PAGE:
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Publication numberUS7844969 B2
Publication typeGrant
Application numberUS 10/871,502
Publication dateNov 30, 2010
Filing dateJun 17, 2004
Priority dateJun 17, 2004
Also published asUS20050283534, WO2005122681A2, WO2005122681A3
Publication number10871502, 871502, US 7844969 B2, US 7844969B2, US-B2-7844969, US7844969 B2, US7844969B2
InventorsDavid Bigagli, Shutao Yuan, James Pang
Original AssigneePlatform Computing Corporation
Export CitationBiBTeX, EndNote, RefMan
External Links: USPTO, USPTO Assignment, Espacenet
Goal-oriented predictive scheduling in a grid environment
US 7844969 B2
Abstract
A method for scheduling jobs in a networked computing grid is described. The method includes scheduling jobs to meet goals related to execution of the jobs within the computing grid. The jobs may be scheduled by evaluating job execution goals against available resource slots provided by the computing grid. Also disclosed are related methods for scheduling jobs in which the jobs are submitted to service classes having defined job execution goals, and wherein the jobs are scheduled according to the job execution goals of the service classes.
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Claims(3)
1. A method for scheduling jobs in a networked computing grid, comprising:
creating one or more service classes having defined job execution goals;
submitting jobs, each having one or more defined goal requirements, to the one or more service classes;
associating the jobs with the one or more service classes in accordance with the defined goal requirements associated with the jobs and the job execution goals of the one or more service classes;
scheduling the jobs according to the job execution goals;
defining a service class priority for the one or more service classes, the jobs associated with the one or more service classes being executed according to the service class priority; and
defining a control action parameter for the one or more service classes, the control action being invoked if job execution according to the job execution goal requirements is delayed, wherein the job execution goals are active only during specified time windows.
2. The method of claim 1 further comprising defining a service class name for the one or more service classes.
3. The method of claim 1 further comprising defining a user group parameter for the one or more service classes, the user group being provided to limit access to the one or more service classes.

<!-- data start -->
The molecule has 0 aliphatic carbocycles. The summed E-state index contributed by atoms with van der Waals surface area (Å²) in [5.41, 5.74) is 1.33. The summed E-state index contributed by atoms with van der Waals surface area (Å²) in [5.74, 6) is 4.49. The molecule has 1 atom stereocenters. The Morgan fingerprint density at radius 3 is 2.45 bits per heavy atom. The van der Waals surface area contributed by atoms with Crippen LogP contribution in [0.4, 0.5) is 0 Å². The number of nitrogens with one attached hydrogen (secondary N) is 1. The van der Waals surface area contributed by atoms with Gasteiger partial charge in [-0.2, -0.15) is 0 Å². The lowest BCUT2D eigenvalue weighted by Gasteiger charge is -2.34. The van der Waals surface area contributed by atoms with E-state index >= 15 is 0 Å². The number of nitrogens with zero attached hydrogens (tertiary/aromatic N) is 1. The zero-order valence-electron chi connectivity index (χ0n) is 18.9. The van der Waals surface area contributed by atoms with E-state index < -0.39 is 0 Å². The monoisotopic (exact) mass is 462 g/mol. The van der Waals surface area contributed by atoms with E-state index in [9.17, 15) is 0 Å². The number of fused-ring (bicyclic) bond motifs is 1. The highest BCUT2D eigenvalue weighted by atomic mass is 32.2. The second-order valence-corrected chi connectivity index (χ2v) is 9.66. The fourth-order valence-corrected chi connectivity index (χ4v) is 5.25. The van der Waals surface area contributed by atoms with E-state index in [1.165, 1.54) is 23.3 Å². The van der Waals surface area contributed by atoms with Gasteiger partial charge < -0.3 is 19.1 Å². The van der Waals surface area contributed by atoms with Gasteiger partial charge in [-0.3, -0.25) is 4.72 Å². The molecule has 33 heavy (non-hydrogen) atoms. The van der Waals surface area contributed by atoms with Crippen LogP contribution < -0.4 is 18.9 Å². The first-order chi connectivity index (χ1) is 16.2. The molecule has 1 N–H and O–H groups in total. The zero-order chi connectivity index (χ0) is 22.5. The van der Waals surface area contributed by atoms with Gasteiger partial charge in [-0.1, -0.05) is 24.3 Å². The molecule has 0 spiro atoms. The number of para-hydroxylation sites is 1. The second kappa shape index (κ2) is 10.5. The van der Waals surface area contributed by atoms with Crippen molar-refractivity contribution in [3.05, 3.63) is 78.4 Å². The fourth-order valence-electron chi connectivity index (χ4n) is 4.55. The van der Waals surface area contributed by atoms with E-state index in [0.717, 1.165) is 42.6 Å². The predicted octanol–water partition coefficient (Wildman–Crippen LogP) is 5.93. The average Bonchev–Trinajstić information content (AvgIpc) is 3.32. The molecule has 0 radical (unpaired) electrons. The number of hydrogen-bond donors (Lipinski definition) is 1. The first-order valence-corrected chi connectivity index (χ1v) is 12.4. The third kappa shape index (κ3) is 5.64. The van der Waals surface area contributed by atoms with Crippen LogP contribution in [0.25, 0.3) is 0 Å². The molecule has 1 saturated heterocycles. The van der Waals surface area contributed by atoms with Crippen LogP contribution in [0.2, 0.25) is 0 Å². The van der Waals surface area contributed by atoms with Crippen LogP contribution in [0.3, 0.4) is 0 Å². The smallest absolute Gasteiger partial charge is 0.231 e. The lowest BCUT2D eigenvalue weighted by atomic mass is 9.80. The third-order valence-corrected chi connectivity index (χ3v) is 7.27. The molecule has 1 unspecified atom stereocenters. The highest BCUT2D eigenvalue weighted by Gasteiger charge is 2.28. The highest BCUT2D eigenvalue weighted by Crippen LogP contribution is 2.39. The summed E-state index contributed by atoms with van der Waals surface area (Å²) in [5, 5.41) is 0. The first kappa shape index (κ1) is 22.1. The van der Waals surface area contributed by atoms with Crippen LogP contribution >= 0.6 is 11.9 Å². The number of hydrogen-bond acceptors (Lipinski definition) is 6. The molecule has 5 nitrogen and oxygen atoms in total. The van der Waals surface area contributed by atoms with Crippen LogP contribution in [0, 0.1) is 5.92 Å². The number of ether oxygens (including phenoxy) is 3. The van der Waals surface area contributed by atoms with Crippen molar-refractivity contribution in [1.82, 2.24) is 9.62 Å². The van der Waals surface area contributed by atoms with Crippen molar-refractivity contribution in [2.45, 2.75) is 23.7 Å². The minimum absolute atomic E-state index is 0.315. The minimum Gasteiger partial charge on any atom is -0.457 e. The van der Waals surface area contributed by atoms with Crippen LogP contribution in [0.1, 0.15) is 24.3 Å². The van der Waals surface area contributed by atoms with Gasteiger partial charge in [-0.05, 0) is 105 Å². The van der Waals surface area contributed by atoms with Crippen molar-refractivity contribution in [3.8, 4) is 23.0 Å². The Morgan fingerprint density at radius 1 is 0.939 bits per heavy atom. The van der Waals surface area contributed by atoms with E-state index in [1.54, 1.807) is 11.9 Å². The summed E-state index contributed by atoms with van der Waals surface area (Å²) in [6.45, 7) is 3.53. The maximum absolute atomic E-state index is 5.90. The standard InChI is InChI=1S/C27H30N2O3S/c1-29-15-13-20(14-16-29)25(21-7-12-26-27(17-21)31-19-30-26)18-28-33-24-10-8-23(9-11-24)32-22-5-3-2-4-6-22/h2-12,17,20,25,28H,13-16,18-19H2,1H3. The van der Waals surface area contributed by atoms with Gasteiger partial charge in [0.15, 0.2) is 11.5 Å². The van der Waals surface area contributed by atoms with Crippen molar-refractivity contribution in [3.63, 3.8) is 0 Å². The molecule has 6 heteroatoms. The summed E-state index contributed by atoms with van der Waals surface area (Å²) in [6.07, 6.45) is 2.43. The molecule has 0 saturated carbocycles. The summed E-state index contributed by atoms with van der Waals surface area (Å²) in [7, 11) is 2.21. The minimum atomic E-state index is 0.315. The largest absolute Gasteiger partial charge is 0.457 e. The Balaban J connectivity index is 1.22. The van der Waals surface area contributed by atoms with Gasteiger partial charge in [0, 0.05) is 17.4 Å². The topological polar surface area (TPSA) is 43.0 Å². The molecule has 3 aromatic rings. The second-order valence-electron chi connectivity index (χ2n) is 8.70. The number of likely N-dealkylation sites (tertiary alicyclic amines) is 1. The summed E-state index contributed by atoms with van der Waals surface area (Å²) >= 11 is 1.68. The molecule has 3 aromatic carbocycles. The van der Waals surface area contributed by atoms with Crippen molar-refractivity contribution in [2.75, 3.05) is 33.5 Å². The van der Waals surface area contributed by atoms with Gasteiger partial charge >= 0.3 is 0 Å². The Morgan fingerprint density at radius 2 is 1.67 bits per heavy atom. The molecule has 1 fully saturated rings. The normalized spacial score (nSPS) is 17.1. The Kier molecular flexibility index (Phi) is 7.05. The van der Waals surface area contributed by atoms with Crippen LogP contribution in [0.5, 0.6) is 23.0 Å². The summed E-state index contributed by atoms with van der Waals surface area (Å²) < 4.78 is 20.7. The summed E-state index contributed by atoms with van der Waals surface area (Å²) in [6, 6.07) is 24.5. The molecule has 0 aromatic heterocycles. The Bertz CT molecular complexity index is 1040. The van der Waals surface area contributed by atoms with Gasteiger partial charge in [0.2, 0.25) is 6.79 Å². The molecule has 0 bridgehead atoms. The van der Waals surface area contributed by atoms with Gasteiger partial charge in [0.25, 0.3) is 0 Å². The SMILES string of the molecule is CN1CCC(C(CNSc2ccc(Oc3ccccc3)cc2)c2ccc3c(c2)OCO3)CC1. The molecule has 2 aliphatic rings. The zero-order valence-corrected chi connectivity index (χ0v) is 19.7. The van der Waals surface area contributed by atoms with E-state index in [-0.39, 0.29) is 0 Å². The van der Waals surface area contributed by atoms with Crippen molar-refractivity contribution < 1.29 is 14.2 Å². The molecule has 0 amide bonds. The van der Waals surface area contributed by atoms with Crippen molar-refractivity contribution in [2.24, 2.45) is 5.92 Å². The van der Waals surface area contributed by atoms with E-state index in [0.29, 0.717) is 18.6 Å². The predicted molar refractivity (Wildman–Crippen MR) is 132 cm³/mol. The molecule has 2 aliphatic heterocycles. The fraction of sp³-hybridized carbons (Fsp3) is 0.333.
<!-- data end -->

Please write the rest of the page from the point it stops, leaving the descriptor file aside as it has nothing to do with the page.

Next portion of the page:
Description
CROSS-REFERENCE TO RELATED APPLICATIONS

This application is related to U.S. patent application Ser. No. 10/871,286, entitled “Job-Centric Scheduling in a Grid Environment” (Inventors: Bingfeng Lu, Jin Song Zhong, and Jason Lam), and U.S. Pat. No. 7,340,654, entitled “Autonomic Monitoring in a Grid Environment” (Inventors: David Bigagli and Xiaohui Wei), each of which were filed on the same day as the present application and each of which are hereby incorporated by reference.

TECHNICAL FIELD

Disclosed embodiments herein relate generally to computing grid environments, and more particularly to methods for scheduling jobs in such environments.

BACKGROUND

The increasing complexity of electronic tasks (e.g. executable programs such as computational tasks, command execution, data collection, etc.) has increased the demand for resources used in accomplishing such tasks. Resources may include hardware that aids in completing electronic tasks, such as servers, clients, mainframe computers, networks, network storage, databases, memory, CPU time, and scientific instruments. Resources may also include software, available network services, and other non-hardware resources.

One response to the increased demand for resources has been the development of networked computing grid systems, which operate to integrate resources from otherwise independent grid participants. Computing grid systems generally include hardware and software infrastructure configured to form a virtual organization comprised of multiple resources in often geographically disperse locations.

Electronic tasks, often referred to as “jobs,” typically require certain amounts and/or types of resources for completion. Once a job is created, it is to be assigned, or scheduled, to sufficient and compatible resources within a computing grid system. However, jobs are often subject to specified goal requirements, which can complicate the scheduling of such jobs. For example, project planners may need to schedule jobs that should be completed by a predetermined deadline. In such instances, the fate of the project may depend on whether the job is appropriately scheduled.

BRIEF SUMMARY

Disclosed herein are methods for scheduling jobs within a grid environment. In one exemplary embodiment, a method for scheduling jobs is described in which the jobs are to be scheduled according to goal requirements. The method includes providing a mathematical model that represents the goal requirements in view of the available resources of the grid and solving the mathematical model to determine the optimum number of resources to meet the goal requirements. Upon determining the optimum number of resources, the jobs are scheduled in satisfaction of the goal requirements.